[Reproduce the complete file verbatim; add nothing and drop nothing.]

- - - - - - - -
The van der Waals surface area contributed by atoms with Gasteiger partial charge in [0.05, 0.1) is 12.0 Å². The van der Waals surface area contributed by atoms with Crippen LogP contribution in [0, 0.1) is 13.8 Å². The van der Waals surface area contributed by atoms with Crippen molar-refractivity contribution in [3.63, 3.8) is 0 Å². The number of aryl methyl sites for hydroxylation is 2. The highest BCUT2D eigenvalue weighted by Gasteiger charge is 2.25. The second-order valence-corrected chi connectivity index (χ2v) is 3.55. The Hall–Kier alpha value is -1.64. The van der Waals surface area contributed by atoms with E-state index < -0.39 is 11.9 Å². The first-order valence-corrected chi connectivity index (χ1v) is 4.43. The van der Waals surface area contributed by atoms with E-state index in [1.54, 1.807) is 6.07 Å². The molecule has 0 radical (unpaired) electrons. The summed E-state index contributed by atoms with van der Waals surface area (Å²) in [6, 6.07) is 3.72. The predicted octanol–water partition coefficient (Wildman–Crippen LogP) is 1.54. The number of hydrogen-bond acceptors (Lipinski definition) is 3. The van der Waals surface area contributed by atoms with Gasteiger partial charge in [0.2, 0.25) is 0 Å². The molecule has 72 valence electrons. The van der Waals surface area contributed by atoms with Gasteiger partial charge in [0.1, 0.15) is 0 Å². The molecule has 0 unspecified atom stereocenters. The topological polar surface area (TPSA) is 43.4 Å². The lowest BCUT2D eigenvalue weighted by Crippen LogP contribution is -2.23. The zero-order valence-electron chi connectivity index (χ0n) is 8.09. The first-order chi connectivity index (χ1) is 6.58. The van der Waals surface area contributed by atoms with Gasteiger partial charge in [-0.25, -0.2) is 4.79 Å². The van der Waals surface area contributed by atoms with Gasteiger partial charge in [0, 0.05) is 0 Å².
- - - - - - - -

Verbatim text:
The van der Waals surface area contributed by atoms with Gasteiger partial charge in [0.05, 0.1) is 12.0 Å². The van der Waals surface area contributed by atoms with Crippen LogP contribution in [0, 0.1) is 13.8 Å². The van der Waals surface area contributed by atoms with Crippen molar-refractivity contribution in [3.63, 3.8) is 0 Å². The number of aryl methyl sites for hydroxylation is 2. The highest BCUT2D eigenvalue weighted by Gasteiger charge is 2.25. The second-order valence-corrected chi connectivity index (χ2v) is 3.55. The Hall–Kier alpha value is -1.64. The van der Waals surface area contributed by atoms with E-state index < -0.39 is 11.9 Å². The first-order valence-corrected chi connectivity index (χ1v) is 4.43. The van der Waals surface area contributed by atoms with E-state index in [1.54, 1.807) is 6.07 Å². The molecule has 0 radical (unpaired) electrons. The summed E-state index contributed by atoms with van der Waals surface area (Å²) in [6, 6.07) is 3.72. The predicted octanol–water partition coefficient (Wildman–Crippen LogP) is 1.54. The number of hydrogen-bond acceptors (Lipinski definition) is 3. The van der Waals surface area contributed by atoms with Gasteiger partial charge in [0.2, 0.25) is 0 Å². The molecule has 72 valence electrons. The van der Waals surface area contributed by atoms with Gasteiger partial charge in [0.1, 0.15) is 0 Å². The molecule has 0 unspecified atom stereocenters. The topological polar surface area (TPSA) is 43.4 Å². The lowest BCUT2D eigenvalue weighted by Crippen LogP contribution is -2.23. The zero-order valence-electron chi connectivity index (χ0n) is 8.09. The first-order chi connectivity index (χ1) is 6.58. The van der Waals surface area contributed by atoms with Gasteiger partial charge in [-0.25, -0.2) is 4.79 Å². The van der Waals surface area contributed by atoms with Gasteiger partial charge in [0, 0.05) is 0 Å².